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South African scholars to shun Israeli universities

Palestinian News
17 Dec 2015, 04:38 GMT+10

CAPE TOWN, South Africa - Nearly 1,000 scholars from the UK, Ireland and now South Africa have pledged to boycott Israeli academic institutions over what they describe as "the deeply disturbing illegal occupation of Palestinian land."

In excess of 200 scholars in South Africa on Tuesday declared their support for the boycott, adding to those of more than 600 who pledged a similar boycott in the UK in October, and a subsequent pledge by more than 120 Irish scholars.

The South African scholars said Tuesday they would no longer accept invitations to visit Israeli academic institutions and would not participate in conferences organized or funded by them.

The group however has said it will continue to work with individual Israelis who acknowledge the plight of the Palestinians.

"We will maintain this position until the State of Israel complies with international law, and respects universal principles of human rights," a joint statement by the group said.

The South African university professors and scholars at research institutes and think tanks, said they are "deeply disturbed by Israel's illegal occupation of Palestinian land, the intolerable human rights violations that it inflicts on all sections of the Palestinian people, and it's apparent determination to resist any feasible settlement."

The statement appears to be identical to that issued by British scholars in October.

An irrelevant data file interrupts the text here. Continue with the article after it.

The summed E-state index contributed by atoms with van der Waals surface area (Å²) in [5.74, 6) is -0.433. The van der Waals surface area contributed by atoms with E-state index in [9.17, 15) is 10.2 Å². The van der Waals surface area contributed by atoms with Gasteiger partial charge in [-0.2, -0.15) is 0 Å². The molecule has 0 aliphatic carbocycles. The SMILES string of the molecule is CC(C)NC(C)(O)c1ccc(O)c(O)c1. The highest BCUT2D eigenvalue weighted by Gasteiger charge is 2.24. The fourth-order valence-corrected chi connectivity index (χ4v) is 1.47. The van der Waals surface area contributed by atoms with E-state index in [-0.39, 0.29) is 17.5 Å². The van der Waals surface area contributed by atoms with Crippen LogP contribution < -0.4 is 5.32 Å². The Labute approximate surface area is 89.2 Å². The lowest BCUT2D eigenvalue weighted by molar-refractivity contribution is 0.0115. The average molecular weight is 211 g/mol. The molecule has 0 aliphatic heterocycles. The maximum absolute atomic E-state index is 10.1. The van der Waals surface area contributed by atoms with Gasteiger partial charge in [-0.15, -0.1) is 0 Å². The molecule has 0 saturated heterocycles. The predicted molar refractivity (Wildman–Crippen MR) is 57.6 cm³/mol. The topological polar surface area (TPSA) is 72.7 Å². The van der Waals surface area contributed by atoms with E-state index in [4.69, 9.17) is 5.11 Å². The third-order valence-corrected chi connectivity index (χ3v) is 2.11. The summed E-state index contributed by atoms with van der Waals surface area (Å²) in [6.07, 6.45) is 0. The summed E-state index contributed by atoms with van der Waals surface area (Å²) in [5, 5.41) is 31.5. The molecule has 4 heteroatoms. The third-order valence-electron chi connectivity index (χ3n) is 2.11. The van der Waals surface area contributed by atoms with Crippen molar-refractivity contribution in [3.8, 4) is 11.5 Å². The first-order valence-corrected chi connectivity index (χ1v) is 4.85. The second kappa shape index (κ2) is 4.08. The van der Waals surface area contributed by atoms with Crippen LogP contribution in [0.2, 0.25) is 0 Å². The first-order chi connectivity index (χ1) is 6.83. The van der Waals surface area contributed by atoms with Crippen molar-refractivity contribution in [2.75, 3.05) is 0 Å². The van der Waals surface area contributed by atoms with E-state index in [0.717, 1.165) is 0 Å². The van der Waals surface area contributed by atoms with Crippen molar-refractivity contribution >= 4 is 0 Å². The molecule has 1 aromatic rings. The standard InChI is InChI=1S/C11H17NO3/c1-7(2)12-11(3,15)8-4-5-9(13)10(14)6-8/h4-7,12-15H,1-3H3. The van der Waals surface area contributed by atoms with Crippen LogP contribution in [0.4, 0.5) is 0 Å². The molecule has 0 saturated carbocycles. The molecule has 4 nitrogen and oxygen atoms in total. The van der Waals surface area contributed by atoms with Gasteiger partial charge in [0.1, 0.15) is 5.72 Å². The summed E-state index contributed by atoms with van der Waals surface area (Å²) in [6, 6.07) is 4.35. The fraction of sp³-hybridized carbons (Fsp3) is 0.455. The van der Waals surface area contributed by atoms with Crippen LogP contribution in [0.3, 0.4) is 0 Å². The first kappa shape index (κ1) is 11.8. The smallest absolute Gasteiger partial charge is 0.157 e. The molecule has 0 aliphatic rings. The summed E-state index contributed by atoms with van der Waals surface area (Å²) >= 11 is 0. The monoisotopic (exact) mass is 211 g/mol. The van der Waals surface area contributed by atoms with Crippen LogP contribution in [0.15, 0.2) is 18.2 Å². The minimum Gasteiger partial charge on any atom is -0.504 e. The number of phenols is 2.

"Israeli universities are at the heart of Israel's violations of international law and oppression of the Palestinian people. These signatures were all collected despite the pressures that can be put on people not to criticise the state of Israel. Now that the invitation to join the Commitment is in the public domain, we anticipate many more to join us," Professor Jonathan Rosenhead, Professor of Human Rights Law at London School of Economics said in October when the first 300 of the UK scholars signed up to the boycott.

"Israel's ongoing oppression of Palestinians has led tens of thousands of Palestinians to take to the streets in mass protest and is causing a sea change in attitudes towards Israel across the UK university sector. We will be conducting a campaign across the country's universities over the coming months, and inviting fellow academics to contact us if they wish to sign the commitment," he said.

This week's news that the academic boycott had spread to South Africa is more than symbolic in that it rekindled memories of global boycotts by scholars in the latter years of the last century which contributing to the ending of apartheid in South Africa.

The Teachers' Union of Ireland in 2013 was the first teaching union in Europe to endorse the call for an academic boycott of Israel.

The latest move by South African academia coincides with the approval Wednesday of an additional 891 housing units by the Jerusalem Local Planning and Building Committee which will be built in the contested southeast Jerusalem neighborhood of Gilo.

In November the Israeli government, amidst criticism ahead of the summit between U.S. President Barack Obama and Prime Minister Benjamin Netanyahu, temporarily froze plans for the housing development.

Another 708 settlement homes are under construction in the same disputed neighbourhood.

When the Construction Ministry announced the approval of the Gilo tenders, Aviv Tatarsky, a researcher at Ir Amim, contended that the construction was intended to block the contiguity of a Palestinian state.

"The units are part of over 4,500 units approved since 2012, and if realized, tenders like this would cut off Bethlehem from east Jerusalem," he was quoted as saying by The Jerusalem Post on Wednesday. "It's not just building beyond the Green Line, this kind of construction dramatically changes the facts on the ground."

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